It's funny how time affects perception.
This year's list of nominees for the College Football Hall of Fame is long (82 names) and impressive, and while I'm sure that all of those players were dominant during their time in college, a lot of them elicit different memories.
Kirk Gibson, to me, was the guy limping around the bases in Game 1 of the '88 World Series. Lawrence Taylor was a terrifying blitzer for the New York Giants. And I didn't even realize that Dick Jauron and Ron Rivera were successful college players; to me, they're NFL coaches.
I'm still relatively young, so my age has a lot to do with that. But a couple of other names jumped out at me, guys who I'll always think of as college players and who were recent enough to be relevant to my generation.
I've been trying to think of a way to describe what Desmond Howard meant to me as a young fan who was just starting to become interested in college football (and Michigan in particular), but I'll let Keith Jackson tell the story -- he only needed two words:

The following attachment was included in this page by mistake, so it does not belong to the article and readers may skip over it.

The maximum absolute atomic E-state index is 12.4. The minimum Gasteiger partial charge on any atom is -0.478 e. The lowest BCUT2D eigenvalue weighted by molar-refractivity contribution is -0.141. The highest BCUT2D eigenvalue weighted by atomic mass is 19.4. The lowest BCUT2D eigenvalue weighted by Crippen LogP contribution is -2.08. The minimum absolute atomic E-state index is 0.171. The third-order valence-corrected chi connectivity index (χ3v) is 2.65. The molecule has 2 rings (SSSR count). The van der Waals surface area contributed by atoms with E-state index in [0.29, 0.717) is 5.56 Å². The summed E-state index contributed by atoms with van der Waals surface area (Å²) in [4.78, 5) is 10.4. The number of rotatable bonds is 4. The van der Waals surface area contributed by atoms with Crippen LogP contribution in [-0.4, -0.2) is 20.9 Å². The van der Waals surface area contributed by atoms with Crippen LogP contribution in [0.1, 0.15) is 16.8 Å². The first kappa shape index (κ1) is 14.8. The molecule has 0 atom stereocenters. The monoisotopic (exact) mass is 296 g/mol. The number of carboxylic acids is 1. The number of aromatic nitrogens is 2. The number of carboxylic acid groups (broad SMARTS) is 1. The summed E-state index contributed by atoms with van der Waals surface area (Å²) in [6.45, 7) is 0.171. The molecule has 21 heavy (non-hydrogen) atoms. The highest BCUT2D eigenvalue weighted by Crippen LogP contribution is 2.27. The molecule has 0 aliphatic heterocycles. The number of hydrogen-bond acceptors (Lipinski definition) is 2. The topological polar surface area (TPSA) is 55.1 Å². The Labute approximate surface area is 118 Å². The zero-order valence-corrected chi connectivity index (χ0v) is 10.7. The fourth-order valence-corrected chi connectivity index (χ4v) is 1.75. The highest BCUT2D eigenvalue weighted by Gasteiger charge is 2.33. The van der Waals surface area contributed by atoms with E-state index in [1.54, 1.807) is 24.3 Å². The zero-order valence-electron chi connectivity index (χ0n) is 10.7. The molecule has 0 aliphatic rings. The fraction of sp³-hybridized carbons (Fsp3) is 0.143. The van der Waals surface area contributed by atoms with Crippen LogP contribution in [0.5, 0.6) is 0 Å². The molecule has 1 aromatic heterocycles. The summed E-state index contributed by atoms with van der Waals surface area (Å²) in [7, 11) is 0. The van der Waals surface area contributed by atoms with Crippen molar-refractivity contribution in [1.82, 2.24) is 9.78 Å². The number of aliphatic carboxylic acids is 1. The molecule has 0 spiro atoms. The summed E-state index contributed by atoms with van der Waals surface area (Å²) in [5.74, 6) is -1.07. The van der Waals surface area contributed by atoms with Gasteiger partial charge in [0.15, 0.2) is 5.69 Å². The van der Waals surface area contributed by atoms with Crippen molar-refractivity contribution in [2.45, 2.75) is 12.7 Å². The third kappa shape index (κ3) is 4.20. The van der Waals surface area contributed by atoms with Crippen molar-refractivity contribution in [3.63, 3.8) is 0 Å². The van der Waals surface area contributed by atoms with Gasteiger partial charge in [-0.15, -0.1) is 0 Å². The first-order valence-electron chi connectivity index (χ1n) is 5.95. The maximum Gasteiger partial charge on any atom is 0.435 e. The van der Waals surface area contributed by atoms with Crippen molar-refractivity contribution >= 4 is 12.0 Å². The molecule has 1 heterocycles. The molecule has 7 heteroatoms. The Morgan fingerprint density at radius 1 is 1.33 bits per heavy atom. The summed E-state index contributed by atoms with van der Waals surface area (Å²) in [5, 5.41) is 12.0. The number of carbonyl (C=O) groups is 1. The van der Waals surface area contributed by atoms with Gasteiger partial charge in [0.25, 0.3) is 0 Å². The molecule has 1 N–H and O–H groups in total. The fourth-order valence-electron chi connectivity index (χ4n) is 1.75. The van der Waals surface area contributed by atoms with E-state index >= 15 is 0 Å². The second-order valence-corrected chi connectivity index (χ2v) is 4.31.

Desmond was the football equivalent of the Fab Five -- he was flashy and fun and he made it cool to be a Michigan fan, and that's something that will always have an impact on me.
The second guy will, too, but in a much different way.
He never won a Heisman -- being named Pac-10 Defensive Player of the Year in 1996 was as close as he got -- and if I didn't have connections to Arizona State, I might not even remember him. But when I picture Pat Tillman, with his long hair flowing out the back of his helmet as he, Derrick Rodgers and Mitchell Freedman wreaked havoc in a stunning 19-0 upset of two-time defending national champion Nebraska ... well, I can't help but get chills up my spine.